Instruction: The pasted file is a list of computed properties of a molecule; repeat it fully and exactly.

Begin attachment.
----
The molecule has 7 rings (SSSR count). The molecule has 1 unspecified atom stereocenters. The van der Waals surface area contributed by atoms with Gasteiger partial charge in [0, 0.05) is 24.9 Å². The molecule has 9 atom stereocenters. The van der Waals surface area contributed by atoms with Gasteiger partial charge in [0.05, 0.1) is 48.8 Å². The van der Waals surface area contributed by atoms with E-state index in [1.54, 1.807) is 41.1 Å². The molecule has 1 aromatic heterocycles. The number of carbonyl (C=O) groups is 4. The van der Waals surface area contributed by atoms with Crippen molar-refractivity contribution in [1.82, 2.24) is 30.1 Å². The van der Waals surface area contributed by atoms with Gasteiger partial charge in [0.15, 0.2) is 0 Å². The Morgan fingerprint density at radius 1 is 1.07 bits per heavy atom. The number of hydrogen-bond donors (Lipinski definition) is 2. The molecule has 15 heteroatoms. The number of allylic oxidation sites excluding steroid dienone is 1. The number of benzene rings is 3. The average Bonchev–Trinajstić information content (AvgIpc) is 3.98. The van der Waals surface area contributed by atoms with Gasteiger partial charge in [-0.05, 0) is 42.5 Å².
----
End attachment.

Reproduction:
The molecule has 7 rings (SSSR count). The molecule has 1 unspecified atom stereocenters. The van der Waals surface area contributed by atoms with Gasteiger partial charge in [0, 0.05) is 24.9 Å². The molecule has 9 atom stereocenters. The van der Waals surface area contributed by atoms with Gasteiger partial charge in [0.05, 0.1) is 48.8 Å². The van der Waals surface area contributed by atoms with E-state index in [1.54, 1.807) is 41.1 Å². The molecule has 1 aromatic heterocycles. The number of carbonyl (C=O) groups is 4. The van der Waals surface area contributed by atoms with Crippen molar-refractivity contribution in [1.82, 2.24) is 30.1 Å². The van der Waals surface area contributed by atoms with Gasteiger partial charge in [0.15, 0.2) is 0 Å². The Morgan fingerprint density at radius 1 is 1.07 bits per heavy atom. The number of hydrogen-bond donors (Lipinski definition) is 2. The molecule has 15 heteroatoms. The number of allylic oxidation sites excluding steroid dienone is 1. The number of benzene rings is 3. The average Bonchev–Trinajstić information content (AvgIpc) is 3.98. The van der Waals surface area contributed by atoms with Gasteiger partial charge in [-0.05, 0) is 42.5 Å².